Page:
On May 30, 1935, in Iowa City, Iowa, a 43-year-old infantry captain, serving at the university’s military department, was asked to deliver remarks on Memorial Day.
President Franklin Delano Roosevelt was two years into his first term. Congress was about to approve the New Deal.
Five days earlier, Jesse Owens tied or broke four world records in 45 minutes. Hitler had reinstated the Luftwaffe and created the Lebensborn racist breeding program. Mussolini would invade Abyssinia (Somalia) later that year.
The captain’s remarks, titled “Taking Inventory,” spoke of honoring the fallen, the threat of current dictatorships, and the internal conflicts in America. He implored his audience:
“Let us not forget that every great privilege we enjoy — the rights of free speech, freedom of the press, freedom in religion, personal security, and the opportunity to provide for ourselves and our children — has been purchased for us with the sweat, the treasure, and the blood of these patriots whom we honor today, paid on a thousand battlefields.
“No mere words have ever given us one of these. No treaty, no declaration, no proclamation, no resolution, no statute means anything until backed by determined physical purpose. …
“Even law, if not enforced, is a mockery. Words which are not or cannot be backed by deeds are mere futilities.”
The captain warned against complacency from Americans believing that wars had been outlawed, and advocates for military strength were merely selfish seekers of silk braid and profit.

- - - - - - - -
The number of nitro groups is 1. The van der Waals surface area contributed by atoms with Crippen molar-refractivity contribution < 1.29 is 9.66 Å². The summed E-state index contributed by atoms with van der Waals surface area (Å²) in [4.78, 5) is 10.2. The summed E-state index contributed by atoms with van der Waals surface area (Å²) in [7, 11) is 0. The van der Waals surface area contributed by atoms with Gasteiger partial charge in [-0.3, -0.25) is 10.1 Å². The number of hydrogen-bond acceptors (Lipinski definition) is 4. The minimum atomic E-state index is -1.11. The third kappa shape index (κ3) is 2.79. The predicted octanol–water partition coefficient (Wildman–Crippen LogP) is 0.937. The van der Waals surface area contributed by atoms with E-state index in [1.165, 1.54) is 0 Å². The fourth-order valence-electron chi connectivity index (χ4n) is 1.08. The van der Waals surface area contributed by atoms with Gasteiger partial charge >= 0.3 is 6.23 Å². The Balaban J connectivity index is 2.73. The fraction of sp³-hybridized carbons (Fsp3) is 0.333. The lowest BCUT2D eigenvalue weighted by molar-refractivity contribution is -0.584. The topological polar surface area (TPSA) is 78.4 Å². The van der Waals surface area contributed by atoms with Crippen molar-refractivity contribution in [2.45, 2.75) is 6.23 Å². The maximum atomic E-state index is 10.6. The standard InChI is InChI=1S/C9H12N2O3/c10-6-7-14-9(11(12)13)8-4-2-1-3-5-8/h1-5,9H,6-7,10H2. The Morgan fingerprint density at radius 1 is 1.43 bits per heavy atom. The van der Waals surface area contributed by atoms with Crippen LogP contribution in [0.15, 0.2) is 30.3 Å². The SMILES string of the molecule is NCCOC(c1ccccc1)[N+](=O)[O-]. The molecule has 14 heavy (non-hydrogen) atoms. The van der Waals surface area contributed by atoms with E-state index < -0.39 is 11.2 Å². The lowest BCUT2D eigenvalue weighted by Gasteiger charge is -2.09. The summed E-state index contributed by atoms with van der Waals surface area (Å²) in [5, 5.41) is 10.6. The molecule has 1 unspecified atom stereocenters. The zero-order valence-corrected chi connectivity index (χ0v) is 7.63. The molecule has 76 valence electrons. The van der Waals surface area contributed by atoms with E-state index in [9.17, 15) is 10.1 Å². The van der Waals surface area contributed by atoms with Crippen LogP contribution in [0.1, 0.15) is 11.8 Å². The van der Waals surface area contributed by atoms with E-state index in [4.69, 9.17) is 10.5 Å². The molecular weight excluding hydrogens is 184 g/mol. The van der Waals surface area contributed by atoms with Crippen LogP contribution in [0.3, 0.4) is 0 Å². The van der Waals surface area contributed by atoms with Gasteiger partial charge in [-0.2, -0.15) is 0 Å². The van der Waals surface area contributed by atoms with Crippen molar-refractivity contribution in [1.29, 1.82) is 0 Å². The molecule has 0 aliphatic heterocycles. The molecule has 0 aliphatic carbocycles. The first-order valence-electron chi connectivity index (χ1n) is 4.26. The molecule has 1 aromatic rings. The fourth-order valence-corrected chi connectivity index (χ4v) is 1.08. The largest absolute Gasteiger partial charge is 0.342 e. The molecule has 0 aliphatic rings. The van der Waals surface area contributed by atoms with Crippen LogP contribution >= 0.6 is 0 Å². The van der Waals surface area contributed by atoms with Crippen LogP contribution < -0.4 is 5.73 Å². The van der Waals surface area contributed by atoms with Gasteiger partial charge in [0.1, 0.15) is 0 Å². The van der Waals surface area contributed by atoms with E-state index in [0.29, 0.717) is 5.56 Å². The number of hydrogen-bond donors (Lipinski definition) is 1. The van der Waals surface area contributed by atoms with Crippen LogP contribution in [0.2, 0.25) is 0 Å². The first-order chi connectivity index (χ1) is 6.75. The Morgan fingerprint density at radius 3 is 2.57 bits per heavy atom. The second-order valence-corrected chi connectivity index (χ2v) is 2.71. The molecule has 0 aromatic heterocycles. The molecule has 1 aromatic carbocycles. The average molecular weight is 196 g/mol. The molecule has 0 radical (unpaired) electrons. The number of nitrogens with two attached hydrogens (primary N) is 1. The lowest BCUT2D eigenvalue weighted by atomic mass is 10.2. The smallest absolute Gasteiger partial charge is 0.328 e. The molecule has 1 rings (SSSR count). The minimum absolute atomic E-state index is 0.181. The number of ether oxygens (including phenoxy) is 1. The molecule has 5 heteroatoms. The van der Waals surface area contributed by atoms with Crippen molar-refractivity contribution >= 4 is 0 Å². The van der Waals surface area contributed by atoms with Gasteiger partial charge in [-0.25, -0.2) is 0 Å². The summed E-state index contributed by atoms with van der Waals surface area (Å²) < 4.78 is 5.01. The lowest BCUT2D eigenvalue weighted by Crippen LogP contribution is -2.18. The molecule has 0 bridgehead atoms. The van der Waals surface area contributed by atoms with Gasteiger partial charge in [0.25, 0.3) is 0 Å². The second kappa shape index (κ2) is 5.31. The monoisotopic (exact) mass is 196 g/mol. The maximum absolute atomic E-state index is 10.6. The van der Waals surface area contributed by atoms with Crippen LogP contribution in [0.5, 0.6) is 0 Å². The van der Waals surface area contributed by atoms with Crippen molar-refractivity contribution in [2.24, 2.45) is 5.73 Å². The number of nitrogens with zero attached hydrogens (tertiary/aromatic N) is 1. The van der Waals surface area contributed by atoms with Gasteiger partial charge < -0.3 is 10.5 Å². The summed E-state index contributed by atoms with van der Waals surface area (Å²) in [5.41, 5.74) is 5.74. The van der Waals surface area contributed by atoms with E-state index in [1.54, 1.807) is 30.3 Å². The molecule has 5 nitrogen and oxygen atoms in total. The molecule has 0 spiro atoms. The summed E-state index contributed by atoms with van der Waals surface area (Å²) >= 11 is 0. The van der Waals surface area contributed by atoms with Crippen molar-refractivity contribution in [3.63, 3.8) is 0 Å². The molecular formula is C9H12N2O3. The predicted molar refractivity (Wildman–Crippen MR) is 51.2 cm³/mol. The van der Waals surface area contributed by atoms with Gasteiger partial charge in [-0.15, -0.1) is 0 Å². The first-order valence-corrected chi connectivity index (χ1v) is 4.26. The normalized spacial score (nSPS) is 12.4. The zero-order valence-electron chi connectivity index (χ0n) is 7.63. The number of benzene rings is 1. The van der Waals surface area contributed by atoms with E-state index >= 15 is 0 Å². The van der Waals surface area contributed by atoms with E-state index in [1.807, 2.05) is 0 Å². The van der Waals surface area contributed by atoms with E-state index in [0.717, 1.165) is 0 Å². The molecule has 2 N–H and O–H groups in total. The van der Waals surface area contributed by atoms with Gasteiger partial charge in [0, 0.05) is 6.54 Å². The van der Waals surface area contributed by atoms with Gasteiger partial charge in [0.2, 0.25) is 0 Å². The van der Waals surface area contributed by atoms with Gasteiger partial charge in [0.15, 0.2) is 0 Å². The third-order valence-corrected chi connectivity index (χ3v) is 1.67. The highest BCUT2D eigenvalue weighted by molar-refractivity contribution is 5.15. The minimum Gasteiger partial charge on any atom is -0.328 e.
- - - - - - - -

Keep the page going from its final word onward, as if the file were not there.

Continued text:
“We are even accused of wanting war. No one charges the policeman with wanting murders and crime, nor the fireman with wanting fires.
“I say to you, in no uncertain terms, that Soldiers and Sailors do not want wars, but like floods and fires, wars have come and never in this country has the Soldier or Sailor had anything to do with their coming.”
He closed his remarks with a requiem for patriotism and remembrance:
“Oh, two of us this vigil keep, Mid-summer rain and winter snow, Month by month, and year by year, As seasons come and seasons go:
Remember as you pass my grave, I am not dead, I cannot die. So long as patriots keep the faith We live! My flag and I. Pity! No. Nay envy me My place against the morning sky; So long as you will guard us well, We live — my flag and I.”
The author went on to fight in Pacific and European theaters of World War II. He was not well educated nor famous, but his request from long ago rings true today.
He was prior service, commissioned in World War I. He retired as a major general.
As a brigadier general, he was the U.S. general officer in the Quadripartite Commission that oversaw the Nuremberg trials.
As we look forward to time with families and friends over Memorial Day weekend, please remember our fallen, our flag and our freedoms.
We are the fortunate benefactors of many brave Americans who made the ultimate sacrifice.
Let us keep their faith with our own as we perform our sacred duties.